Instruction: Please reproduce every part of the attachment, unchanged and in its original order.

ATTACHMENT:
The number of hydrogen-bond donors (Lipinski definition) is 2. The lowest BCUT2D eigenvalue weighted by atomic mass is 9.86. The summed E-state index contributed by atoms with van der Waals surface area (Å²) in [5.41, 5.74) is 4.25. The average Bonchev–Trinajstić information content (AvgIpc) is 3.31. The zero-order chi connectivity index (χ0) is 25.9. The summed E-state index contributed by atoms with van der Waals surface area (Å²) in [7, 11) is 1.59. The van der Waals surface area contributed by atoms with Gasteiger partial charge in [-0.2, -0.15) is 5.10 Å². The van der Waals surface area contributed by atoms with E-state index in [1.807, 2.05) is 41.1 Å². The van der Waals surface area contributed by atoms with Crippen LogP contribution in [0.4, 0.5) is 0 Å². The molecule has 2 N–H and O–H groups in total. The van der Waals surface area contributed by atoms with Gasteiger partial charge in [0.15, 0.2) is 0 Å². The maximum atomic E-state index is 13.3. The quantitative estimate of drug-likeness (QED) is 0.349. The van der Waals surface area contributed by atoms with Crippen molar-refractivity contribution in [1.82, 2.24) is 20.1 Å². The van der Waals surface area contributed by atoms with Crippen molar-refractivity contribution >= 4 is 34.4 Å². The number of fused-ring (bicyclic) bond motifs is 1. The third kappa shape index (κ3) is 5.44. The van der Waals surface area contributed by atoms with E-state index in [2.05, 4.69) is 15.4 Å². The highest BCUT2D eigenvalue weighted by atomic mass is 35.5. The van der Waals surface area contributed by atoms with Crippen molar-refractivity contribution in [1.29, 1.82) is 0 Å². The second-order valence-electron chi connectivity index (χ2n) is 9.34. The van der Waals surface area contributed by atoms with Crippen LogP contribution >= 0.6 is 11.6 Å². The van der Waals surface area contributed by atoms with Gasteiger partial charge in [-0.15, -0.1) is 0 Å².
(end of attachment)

The number of hydrogen-bond donors (Lipinski definition) is 2. The lowest BCUT2D eigenvalue weighted by atomic mass is 9.86. The summed E-state index contributed by atoms with van der Waals surface area (Å²) in [5.41, 5.74) is 4.25. The average Bonchev–Trinajstić information content (AvgIpc) is 3.31. The zero-order chi connectivity index (χ0) is 25.9. The summed E-state index contributed by atoms with van der Waals surface area (Å²) in [7, 11) is 1.59. The van der Waals surface area contributed by atoms with Gasteiger partial charge in [-0.2, -0.15) is 5.10 Å². The van der Waals surface area contributed by atoms with E-state index in [1.807, 2.05) is 41.1 Å². The van der Waals surface area contributed by atoms with Crippen LogP contribution in [0.4, 0.5) is 0 Å². The molecule has 2 N–H and O–H groups in total. The van der Waals surface area contributed by atoms with Gasteiger partial charge in [0.15, 0.2) is 0 Å². The maximum atomic E-state index is 13.3. The quantitative estimate of drug-likeness (QED) is 0.349. The van der Waals surface area contributed by atoms with Crippen molar-refractivity contribution in [1.82, 2.24) is 20.1 Å². The van der Waals surface area contributed by atoms with Crippen molar-refractivity contribution >= 4 is 34.4 Å². The number of fused-ring (bicyclic) bond motifs is 1. The third kappa shape index (κ3) is 5.44. The van der Waals surface area contributed by atoms with E-state index in [2.05, 4.69) is 15.4 Å². The highest BCUT2D eigenvalue weighted by atomic mass is 35.5. The van der Waals surface area contributed by atoms with Crippen molar-refractivity contribution in [1.29, 1.82) is 0 Å². The second-order valence-electron chi connectivity index (χ2n) is 9.34. The van der Waals surface area contributed by atoms with Crippen LogP contribution >= 0.6 is 11.6 Å². The van der Waals surface area contributed by atoms with Gasteiger partial charge in [-0.15, -0.1) is 0 Å².